The elimination of birthright citizenship would affect not just migrants, but all of us. A citizenship application will need to be made for every person born in Canada. More tax dollars would be needed to process the applications. Clerks would suddenly have the power to make substantive and legal determinations about the status of every person that applies for citizenship. Like any administrative system, mistakes would be made. Bad or wrong decisions would be challenged in the courts at great expense to both the state and the people affected. People would struggle with the fact that they are stateless in the interim.

Undoubtedly, doing away with birthright citizenship would increase the number of stateless persons in Canada. Being stateless has serious implications. Stateless persons have difficulty accessing education, employment, health care, social services and freedom of movement. Simple things like obtaining a bank account, cell phone account or registering birth, marriage or death are complicated if not impossible. Stateless persons would be subject to arrest, detention and potential removal to places they may never have been before.

The elimination of birthright citizenship would have the greatest impact on the most vulnerable: the indigent, those with mental illness, and children who are in precarious family situations or are wards of the state. These are the people that may not have the appropriate paperwork or proof that they do qualify for citizenship or do not have support for obtaining citizenship. For example, parents (who are Canadian citizens or permanent residents) of persons seeking citizenship may have lost paperwork, may not want to cooperate, may not be in the country, or may find out they are not the biological parent of that child.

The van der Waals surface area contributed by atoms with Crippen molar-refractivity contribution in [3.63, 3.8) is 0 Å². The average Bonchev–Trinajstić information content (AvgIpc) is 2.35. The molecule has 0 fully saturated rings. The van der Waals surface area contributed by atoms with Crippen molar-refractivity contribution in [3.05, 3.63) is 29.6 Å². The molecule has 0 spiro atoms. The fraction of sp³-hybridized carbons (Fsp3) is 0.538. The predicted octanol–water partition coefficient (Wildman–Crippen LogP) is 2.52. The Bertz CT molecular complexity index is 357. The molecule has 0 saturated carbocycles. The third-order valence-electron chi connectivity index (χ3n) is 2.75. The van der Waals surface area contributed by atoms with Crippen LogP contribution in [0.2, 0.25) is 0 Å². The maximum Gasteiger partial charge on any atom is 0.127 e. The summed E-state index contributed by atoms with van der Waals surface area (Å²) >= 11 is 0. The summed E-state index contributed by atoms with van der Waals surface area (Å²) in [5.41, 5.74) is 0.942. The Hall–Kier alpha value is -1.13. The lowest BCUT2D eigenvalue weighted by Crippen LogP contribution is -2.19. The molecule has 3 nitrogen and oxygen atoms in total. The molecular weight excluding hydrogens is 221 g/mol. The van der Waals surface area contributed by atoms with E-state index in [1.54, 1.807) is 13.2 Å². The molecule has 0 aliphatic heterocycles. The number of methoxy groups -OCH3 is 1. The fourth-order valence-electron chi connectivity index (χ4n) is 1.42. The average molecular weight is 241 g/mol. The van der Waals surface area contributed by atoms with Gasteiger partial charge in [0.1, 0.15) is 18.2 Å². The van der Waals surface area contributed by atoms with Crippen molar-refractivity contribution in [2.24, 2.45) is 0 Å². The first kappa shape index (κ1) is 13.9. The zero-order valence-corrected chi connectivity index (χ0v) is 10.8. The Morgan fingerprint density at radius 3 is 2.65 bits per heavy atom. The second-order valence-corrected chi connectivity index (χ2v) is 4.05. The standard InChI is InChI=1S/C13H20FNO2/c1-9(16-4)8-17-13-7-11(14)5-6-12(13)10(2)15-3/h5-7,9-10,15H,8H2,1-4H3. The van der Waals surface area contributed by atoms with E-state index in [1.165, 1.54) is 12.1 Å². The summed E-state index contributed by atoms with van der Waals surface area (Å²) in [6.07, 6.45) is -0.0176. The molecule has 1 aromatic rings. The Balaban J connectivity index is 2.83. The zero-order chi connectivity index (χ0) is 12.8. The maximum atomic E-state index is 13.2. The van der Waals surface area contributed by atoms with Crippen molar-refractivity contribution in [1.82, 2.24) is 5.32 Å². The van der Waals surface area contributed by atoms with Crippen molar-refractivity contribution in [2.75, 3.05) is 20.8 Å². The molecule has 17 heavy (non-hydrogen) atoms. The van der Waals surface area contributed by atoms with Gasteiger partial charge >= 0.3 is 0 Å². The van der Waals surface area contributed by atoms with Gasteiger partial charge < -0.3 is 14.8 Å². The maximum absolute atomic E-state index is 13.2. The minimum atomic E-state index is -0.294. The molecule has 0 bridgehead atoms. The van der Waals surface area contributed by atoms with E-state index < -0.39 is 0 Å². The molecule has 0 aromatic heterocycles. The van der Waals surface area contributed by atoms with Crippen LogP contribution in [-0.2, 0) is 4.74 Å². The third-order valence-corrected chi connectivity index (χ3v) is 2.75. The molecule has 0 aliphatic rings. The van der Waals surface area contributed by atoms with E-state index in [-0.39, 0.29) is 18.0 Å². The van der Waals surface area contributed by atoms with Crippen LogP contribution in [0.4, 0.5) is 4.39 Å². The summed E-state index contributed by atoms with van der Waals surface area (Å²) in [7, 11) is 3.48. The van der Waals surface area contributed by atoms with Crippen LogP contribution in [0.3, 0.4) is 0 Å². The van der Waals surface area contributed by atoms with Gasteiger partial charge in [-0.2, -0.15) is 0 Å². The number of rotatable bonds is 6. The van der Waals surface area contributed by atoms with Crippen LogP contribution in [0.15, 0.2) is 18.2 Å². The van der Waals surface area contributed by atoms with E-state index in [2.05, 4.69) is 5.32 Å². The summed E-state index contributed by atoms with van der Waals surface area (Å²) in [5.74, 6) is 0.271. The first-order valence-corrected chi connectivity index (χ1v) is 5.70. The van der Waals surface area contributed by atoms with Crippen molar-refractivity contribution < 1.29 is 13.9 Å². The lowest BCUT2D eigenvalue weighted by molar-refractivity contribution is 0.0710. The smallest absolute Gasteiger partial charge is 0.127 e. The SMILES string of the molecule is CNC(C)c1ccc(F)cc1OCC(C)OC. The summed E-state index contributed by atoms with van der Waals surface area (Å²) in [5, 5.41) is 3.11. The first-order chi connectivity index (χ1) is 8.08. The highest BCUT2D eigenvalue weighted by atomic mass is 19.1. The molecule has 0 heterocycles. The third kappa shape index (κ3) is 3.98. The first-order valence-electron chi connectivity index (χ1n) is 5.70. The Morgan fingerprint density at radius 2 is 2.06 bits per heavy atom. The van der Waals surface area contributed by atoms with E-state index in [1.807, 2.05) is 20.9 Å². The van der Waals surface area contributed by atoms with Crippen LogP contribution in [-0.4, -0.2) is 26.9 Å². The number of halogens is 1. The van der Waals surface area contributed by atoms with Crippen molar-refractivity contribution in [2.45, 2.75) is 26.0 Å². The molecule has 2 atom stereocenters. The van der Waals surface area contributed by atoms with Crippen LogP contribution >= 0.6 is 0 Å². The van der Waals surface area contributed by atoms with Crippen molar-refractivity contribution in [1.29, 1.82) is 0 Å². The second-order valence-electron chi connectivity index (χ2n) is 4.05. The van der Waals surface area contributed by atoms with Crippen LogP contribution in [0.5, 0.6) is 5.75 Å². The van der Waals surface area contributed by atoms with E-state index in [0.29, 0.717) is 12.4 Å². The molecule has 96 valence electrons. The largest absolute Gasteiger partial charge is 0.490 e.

This one policy would create an expensive social problem for the state.

The elimination of birthright citizenship is not an act to preserve or protect the integrity of citizenship. The policy would be a dividing tool. Ending birthright citizenship would legitimize the argument that racialized persons are less deserving of citizenship, even though there is no evidence to show that children born of foreign mothers do not stay in Canada and do not contribute to society. The policy would also fuel discrimination against those of different socio-economic classes, because the most vulnerable and marginalized would have the most difficulty in accessing citizenship, or if they are citizens proving that they are. These administratively stateless people would be treated like foreigners and outsiders, even though they are eligible and qualify for citizenship. It is a tool to delegitimize people who have a genuine and effective link to Canada. It would create barriers to important rights that come with citizenship, including the right to vote.

We only need to look at how stripping citizenship and the denial of citizenship elsewhere in the world has encouraged discrimination, persecution and violence against stateless people. For example, the oppression of Rohingya and the genocide against them was precipitated by their being denied citizenship in Myanmar, a country they called home for generations.

Canadians should be cautious when considering the idea of getting rid of birthright citizenship. It would not stop migrants from coming. Instead of making it harder to get citizenship, we should trust our well-oiled immigration system to deal with the entry of people into our country. If there are issues with the authorization of persons entering our country, it is immigration law that should be tweaked, not citizenship law.

Canada has signed both the Convention on the Reduction of Statelessness and the Convention on the Rights of the Child, which obligate Canada not to create situations of statelessness. My father was born stateless because the state he was born into did not confer birthright citizenship. It affected his opportunity for education and employment, as well as his mental health. Being a child of a previously stateless person, I am proof enough that welcoming stateless people to Canada with the conferral of citizenship is the best way to build a nation.

Source: Revoking birthright citizenship would affect everyone